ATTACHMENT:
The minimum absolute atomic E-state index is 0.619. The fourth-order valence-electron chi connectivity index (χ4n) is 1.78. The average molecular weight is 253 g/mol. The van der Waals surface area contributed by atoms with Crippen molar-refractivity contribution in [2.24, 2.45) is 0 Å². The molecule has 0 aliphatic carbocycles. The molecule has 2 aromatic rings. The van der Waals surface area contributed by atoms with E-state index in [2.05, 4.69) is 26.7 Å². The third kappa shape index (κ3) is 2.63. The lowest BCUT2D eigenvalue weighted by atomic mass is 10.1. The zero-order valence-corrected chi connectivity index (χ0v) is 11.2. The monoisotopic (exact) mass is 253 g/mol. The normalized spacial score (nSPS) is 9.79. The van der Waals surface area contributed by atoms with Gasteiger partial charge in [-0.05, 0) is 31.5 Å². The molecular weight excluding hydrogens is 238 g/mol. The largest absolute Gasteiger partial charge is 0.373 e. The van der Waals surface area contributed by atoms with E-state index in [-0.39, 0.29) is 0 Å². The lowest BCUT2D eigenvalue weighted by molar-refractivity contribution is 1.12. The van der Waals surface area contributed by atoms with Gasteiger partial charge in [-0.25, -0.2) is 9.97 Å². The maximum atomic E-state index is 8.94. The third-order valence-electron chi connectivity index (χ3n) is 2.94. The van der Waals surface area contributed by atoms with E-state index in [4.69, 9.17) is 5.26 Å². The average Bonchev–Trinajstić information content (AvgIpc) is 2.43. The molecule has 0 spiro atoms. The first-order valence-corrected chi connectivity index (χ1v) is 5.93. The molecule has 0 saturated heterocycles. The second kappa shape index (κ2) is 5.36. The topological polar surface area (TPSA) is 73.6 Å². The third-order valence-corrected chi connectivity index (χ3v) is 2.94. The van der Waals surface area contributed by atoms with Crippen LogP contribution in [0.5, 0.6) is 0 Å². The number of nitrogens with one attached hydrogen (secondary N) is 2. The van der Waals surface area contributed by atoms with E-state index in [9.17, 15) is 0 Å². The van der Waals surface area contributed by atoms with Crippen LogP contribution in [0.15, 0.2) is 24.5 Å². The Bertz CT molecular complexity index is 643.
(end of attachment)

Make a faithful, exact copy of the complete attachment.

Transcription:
The minimum absolute atomic E-state index is 0.619. The fourth-order valence-electron chi connectivity index (χ4n) is 1.78. The average molecular weight is 253 g/mol. The van der Waals surface area contributed by atoms with Crippen molar-refractivity contribution in [2.24, 2.45) is 0 Å². The molecule has 0 aliphatic carbocycles. The molecule has 2 aromatic rings. The van der Waals surface area contributed by atoms with E-state index in [2.05, 4.69) is 26.7 Å². The third kappa shape index (κ3) is 2.63. The lowest BCUT2D eigenvalue weighted by atomic mass is 10.1. The zero-order valence-corrected chi connectivity index (χ0v) is 11.2. The monoisotopic (exact) mass is 253 g/mol. The normalized spacial score (nSPS) is 9.79. The van der Waals surface area contributed by atoms with Gasteiger partial charge in [-0.05, 0) is 31.5 Å². The molecular weight excluding hydrogens is 238 g/mol. The largest absolute Gasteiger partial charge is 0.373 e. The van der Waals surface area contributed by atoms with E-state index in [-0.39, 0.29) is 0 Å². The lowest BCUT2D eigenvalue weighted by molar-refractivity contribution is 1.12. The van der Waals surface area contributed by atoms with Gasteiger partial charge in [-0.25, -0.2) is 9.97 Å². The maximum atomic E-state index is 8.94. The third-order valence-electron chi connectivity index (χ3n) is 2.94. The van der Waals surface area contributed by atoms with E-state index in [4.69, 9.17) is 5.26 Å². The average Bonchev–Trinajstić information content (AvgIpc) is 2.43. The molecule has 0 spiro atoms. The first-order valence-corrected chi connectivity index (χ1v) is 5.93. The molecule has 0 saturated heterocycles. The second kappa shape index (κ2) is 5.36. The topological polar surface area (TPSA) is 73.6 Å². The third-order valence-corrected chi connectivity index (χ3v) is 2.94. The van der Waals surface area contributed by atoms with Crippen LogP contribution in [0.5, 0.6) is 0 Å². The number of nitrogens with one attached hydrogen (secondary N) is 2. The van der Waals surface area contributed by atoms with E-state index in [9.17, 15) is 0 Å². The van der Waals surface area contributed by atoms with Crippen LogP contribution in [0.15, 0.2) is 24.5 Å². The Bertz CT molecular complexity index is 643.